Marketing Innovation Tips From Jordan Brand, Church’s, Ferrero, Mattel, Focus Brands & Good American Execs

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At a recent Brand Innovators Marketing livecast on Marketing Innovation, executives at Jordan Brand, Church’s Chicken, Ferrero, Mattel, Focus Brands, and Good American talked about what innovation means to them.

Innovation means a lot of things to different brands. For some brands it is about data strategy, for others it is about storytelling and for others it is about internal workflow.

At a recent Brand Innovators Marketing livecast on Marketing Innovation, executives at Jordan Brand, Church’s Chicken, Ferrero, Mattel, Focus Brands, and Good American talked about what innovation means to them.

Jordan Brand is focused on a test and learn mindset, which helps empower the marketing team to pivot along the way. 

“When we all started working from home, we were hit with this idea of “How do we connect with people? How do we create marketing with meaning?” We had this beautiful opportunity around The Last Dance to bring the sneaker community together so we stood up an Instagram Live show,” said Maria Civitate, Global Manager at Jordan Brand. “We did it quickly, we weren’t really sure if it would work, how people would react or if they would be engaged, but we felt like it was a great opportunity to try. Culturally, everyone was trying new things to connect with friends and family, and as marketers, our job is really to create moments of human connection. So, we leaned into that, we gave it a shot and it performed really well for us.” 

For Church’s Chicken, innovation is about modernizing a brand with a rich tradition with new technology.

“Church’s, being an almost 70 year old brand, was very traditional in marketing strategy, from traditional media to branding,” said Alan Magee, VP Digital Marketing & Technology, Church's Chicken. “We’ve really modernized all of our approaches within the last couple of years. We think about it as just our marketing now, so we focus on putting our guests’ eyes on it. Our guests don’t differentiate between if it's a video on Youtube, if it’s a TV ad, if it’s something they’ll get through the mobile app, or something that they see on merchandising at the restaurants. It’s all together for them, and this is why you have to have continuity. Also, people are okay with having things be a little different. We talk a lot about how it doesn’t all have to look like the same room in the house. Every room can look a little bit different as long as people understand that it’s still inside the house.”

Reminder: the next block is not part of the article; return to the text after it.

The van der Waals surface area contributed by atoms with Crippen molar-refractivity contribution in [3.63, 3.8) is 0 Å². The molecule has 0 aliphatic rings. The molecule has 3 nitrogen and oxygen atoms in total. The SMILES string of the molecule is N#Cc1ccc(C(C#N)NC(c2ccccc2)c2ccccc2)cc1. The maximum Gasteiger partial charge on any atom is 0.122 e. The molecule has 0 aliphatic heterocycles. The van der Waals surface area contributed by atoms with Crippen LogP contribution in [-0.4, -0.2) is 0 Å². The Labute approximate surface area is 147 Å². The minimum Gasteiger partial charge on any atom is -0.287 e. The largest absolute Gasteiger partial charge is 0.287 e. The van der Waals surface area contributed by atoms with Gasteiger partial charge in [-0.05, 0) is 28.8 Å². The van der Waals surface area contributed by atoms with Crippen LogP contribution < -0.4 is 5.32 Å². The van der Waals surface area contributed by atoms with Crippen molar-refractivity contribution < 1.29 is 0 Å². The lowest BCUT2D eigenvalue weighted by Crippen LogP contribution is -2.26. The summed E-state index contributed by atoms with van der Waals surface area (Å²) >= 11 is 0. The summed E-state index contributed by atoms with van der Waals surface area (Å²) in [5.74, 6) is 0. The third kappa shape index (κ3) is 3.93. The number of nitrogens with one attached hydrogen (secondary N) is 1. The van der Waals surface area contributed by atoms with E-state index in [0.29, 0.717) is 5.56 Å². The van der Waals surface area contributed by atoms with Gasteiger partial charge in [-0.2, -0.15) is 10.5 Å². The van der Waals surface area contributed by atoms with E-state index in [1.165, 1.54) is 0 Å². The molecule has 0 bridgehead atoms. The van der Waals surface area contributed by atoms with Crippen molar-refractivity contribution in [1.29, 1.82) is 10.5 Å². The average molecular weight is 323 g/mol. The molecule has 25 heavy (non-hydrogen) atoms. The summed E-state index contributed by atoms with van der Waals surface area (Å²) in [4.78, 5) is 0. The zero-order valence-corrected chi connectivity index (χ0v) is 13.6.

Product innovation is key to innovation strategy for Ferrero. “In the CPG world in particular, when you hear the word innovation, people tend to instantly think of a new product or that new shiny item,” said Miguel Zorrilla, Senior Marketing Director, Butterfinger at Ferrero. “But by definition, innovation really is any new way of doing things, a new method, idea or tactic. So innovation can be a new product but it also can be a new way of approaching things like artwork, advertising, partnerships, influencers. When I think about when Ferrero acquired Butterfingers 2 years ago and asked me to lead and revitalize this brand, I knew I had to think innovatively on multiple fronts to renew this iconic brand, because I was solely focusing on the core business and revitalizing that, and rejuvenating it for a new generation of chocolate consumers. I really had to think innovatively across all touchpoints.” 

Casey Terrell, Sr. Director of Marketing at Schlotzsky's, Focus Brands, is a big believer in data, which can help marketers identify the changing consumer landscape. 

“There are certain things we knew we wanted to take on and certain things we knew we couldn’t,” said Terrell. “For example, we contracted with an agency and had them build certain things. There were things that we did want to build in house. It comes down to resources. It comes down to what is the cost benefit of us buying or using a partner versus doing this ourselves. The user experience and UI, what the consumer sees is what we tend to focus on with the brand versus the back end.” 

Apparel brand Good American is focused on telling stories and works with influencers and celebrities to help tell their story and reinforce brand values. 

“I think it’s important to go where your consumers are, so we’re going to go where the people are,” said Patrick Buchanan, VP Marketing, Good American. “That’s one of the things I really admire about the brand, we really listen to what consumers are saying. We really look at every DM and comment, and try to make sure that we’re creating product and marketing that our fans and followers want to see. I think this is exciting because as a marketer, you don’t always get the chance to be in front of the people who are supporting the brand and helping you. I think it’s a phenomenal opportunity, and it’s always my favorite part of the job.” 

Mattel delivers innovative experiences to consumers by working across teams internally.

“We deal in cross-functional synchronicity,” said Andrew Goodman, Director, Global Franchise Marketing at Mattel. “We make sure that the short to mid and mid to long term plans are all in line and that everybody is communicating. Better connecting some of the franchise foundational elements, like building out the franchise bibles, and making sure that the DNA and framework of everything we do across all these lines of business really connect and make sense to the consumer. The consumer doesn’t care if it's coming from one division or the other, they just want to make sure that it works. Consumers are very savvy and they can smell when it's not right. So we make sure that it always feels right, foundationally correct, we’re leading with purpose and that everything makes sense.”

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